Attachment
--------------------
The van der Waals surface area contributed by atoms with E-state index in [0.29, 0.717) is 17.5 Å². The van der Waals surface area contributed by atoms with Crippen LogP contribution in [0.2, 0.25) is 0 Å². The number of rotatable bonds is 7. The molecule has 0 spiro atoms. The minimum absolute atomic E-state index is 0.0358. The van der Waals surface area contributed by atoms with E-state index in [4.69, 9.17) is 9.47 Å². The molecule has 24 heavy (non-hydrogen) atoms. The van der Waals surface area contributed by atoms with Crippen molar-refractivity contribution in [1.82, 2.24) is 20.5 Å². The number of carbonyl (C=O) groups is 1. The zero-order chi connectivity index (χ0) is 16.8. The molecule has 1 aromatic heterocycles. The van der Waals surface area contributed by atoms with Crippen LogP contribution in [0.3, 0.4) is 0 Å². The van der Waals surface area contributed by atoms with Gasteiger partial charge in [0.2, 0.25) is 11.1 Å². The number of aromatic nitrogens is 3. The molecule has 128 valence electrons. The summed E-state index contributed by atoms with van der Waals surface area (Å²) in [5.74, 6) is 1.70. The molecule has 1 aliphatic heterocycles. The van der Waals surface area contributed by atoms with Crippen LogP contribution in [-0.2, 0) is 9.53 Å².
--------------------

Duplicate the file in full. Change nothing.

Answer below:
The van der Waals surface area contributed by atoms with E-state index in [0.29, 0.717) is 17.5 Å². The van der Waals surface area contributed by atoms with Crippen LogP contribution in [0.2, 0.25) is 0 Å². The number of rotatable bonds is 7. The molecule has 0 spiro atoms. The minimum absolute atomic E-state index is 0.0358. The van der Waals surface area contributed by atoms with E-state index in [4.69, 9.17) is 9.47 Å². The molecule has 24 heavy (non-hydrogen) atoms. The van der Waals surface area contributed by atoms with Crippen molar-refractivity contribution in [1.82, 2.24) is 20.5 Å². The number of carbonyl (C=O) groups is 1. The zero-order chi connectivity index (χ0) is 16.8. The molecule has 1 aromatic heterocycles. The van der Waals surface area contributed by atoms with Crippen LogP contribution in [0.3, 0.4) is 0 Å². The van der Waals surface area contributed by atoms with Gasteiger partial charge in [0.2, 0.25) is 11.1 Å². The number of aromatic nitrogens is 3. The molecule has 128 valence electrons. The summed E-state index contributed by atoms with van der Waals surface area (Å²) in [5.74, 6) is 1.70. The molecule has 1 aliphatic heterocycles. The van der Waals surface area contributed by atoms with Crippen LogP contribution in [-0.2, 0) is 9.53 Å².